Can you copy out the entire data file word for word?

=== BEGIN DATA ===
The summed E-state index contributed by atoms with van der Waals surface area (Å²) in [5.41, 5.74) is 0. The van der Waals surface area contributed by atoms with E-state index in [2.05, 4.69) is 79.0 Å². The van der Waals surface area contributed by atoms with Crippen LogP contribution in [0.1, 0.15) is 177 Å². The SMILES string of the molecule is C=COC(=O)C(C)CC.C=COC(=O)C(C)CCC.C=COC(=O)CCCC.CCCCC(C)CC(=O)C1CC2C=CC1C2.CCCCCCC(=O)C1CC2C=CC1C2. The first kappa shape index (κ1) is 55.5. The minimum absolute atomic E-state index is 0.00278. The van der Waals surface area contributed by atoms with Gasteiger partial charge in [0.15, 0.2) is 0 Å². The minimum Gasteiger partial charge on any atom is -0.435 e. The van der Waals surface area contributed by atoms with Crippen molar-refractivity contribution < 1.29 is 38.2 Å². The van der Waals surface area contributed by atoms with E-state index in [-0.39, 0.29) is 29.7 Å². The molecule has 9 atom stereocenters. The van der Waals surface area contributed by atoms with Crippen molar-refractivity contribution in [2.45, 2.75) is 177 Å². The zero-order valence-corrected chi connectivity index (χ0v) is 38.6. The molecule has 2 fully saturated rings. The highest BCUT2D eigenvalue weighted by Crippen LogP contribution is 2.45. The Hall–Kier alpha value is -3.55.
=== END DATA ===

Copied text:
The summed E-state index contributed by atoms with van der Waals surface area (Å²) in [5.41, 5.74) is 0. The van der Waals surface area contributed by atoms with E-state index in [2.05, 4.69) is 79.0 Å². The van der Waals surface area contributed by atoms with Crippen LogP contribution in [0.1, 0.15) is 177 Å². The SMILES string of the molecule is C=COC(=O)C(C)CC.C=COC(=O)C(C)CCC.C=COC(=O)CCCC.CCCCC(C)CC(=O)C1CC2C=CC1C2.CCCCCCC(=O)C1CC2C=CC1C2. The first kappa shape index (κ1) is 55.5. The minimum absolute atomic E-state index is 0.00278. The van der Waals surface area contributed by atoms with Gasteiger partial charge in [0.15, 0.2) is 0 Å². The minimum Gasteiger partial charge on any atom is -0.435 e. The van der Waals surface area contributed by atoms with Crippen molar-refractivity contribution < 1.29 is 38.2 Å². The van der Waals surface area contributed by atoms with E-state index in [-0.39, 0.29) is 29.7 Å². The molecule has 9 atom stereocenters. The van der Waals surface area contributed by atoms with Crippen molar-refractivity contribution in [2.45, 2.75) is 177 Å². The zero-order valence-corrected chi connectivity index (χ0v) is 38.6. The molecule has 2 fully saturated rings. The highest BCUT2D eigenvalue weighted by Crippen LogP contribution is 2.45. The Hall–Kier alpha value is -3.55.